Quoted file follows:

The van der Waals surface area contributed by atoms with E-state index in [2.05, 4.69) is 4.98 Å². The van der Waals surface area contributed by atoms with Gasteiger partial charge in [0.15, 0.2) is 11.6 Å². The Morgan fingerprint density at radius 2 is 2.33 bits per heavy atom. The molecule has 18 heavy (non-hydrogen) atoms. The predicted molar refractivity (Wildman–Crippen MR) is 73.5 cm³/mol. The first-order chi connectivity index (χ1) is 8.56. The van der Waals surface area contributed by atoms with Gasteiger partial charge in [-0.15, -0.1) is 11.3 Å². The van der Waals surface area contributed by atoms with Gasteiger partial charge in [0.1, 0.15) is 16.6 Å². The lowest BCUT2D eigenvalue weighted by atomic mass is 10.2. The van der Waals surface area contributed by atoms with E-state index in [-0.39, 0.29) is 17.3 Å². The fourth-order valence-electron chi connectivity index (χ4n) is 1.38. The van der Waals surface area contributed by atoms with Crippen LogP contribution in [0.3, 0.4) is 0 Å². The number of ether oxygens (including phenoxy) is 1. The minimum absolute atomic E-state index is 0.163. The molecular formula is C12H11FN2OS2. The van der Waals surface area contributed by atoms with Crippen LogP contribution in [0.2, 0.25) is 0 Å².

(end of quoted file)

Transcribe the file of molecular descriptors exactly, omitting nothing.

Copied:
The van der Waals surface area contributed by atoms with E-state index in [2.05, 4.69) is 4.98 Å². The van der Waals surface area contributed by atoms with Gasteiger partial charge in [0.15, 0.2) is 11.6 Å². The Morgan fingerprint density at radius 2 is 2.33 bits per heavy atom. The molecule has 18 heavy (non-hydrogen) atoms. The predicted molar refractivity (Wildman–Crippen MR) is 73.5 cm³/mol. The first-order chi connectivity index (χ1) is 8.56. The van der Waals surface area contributed by atoms with Gasteiger partial charge in [-0.15, -0.1) is 11.3 Å². The van der Waals surface area contributed by atoms with Gasteiger partial charge in [0.1, 0.15) is 16.6 Å². The lowest BCUT2D eigenvalue weighted by atomic mass is 10.2. The van der Waals surface area contributed by atoms with E-state index in [-0.39, 0.29) is 17.3 Å². The fourth-order valence-electron chi connectivity index (χ4n) is 1.38. The van der Waals surface area contributed by atoms with Crippen LogP contribution in [0.3, 0.4) is 0 Å². The number of ether oxygens (including phenoxy) is 1. The minimum absolute atomic E-state index is 0.163. The molecular formula is C12H11FN2OS2. The van der Waals surface area contributed by atoms with Crippen LogP contribution in [0.2, 0.25) is 0 Å².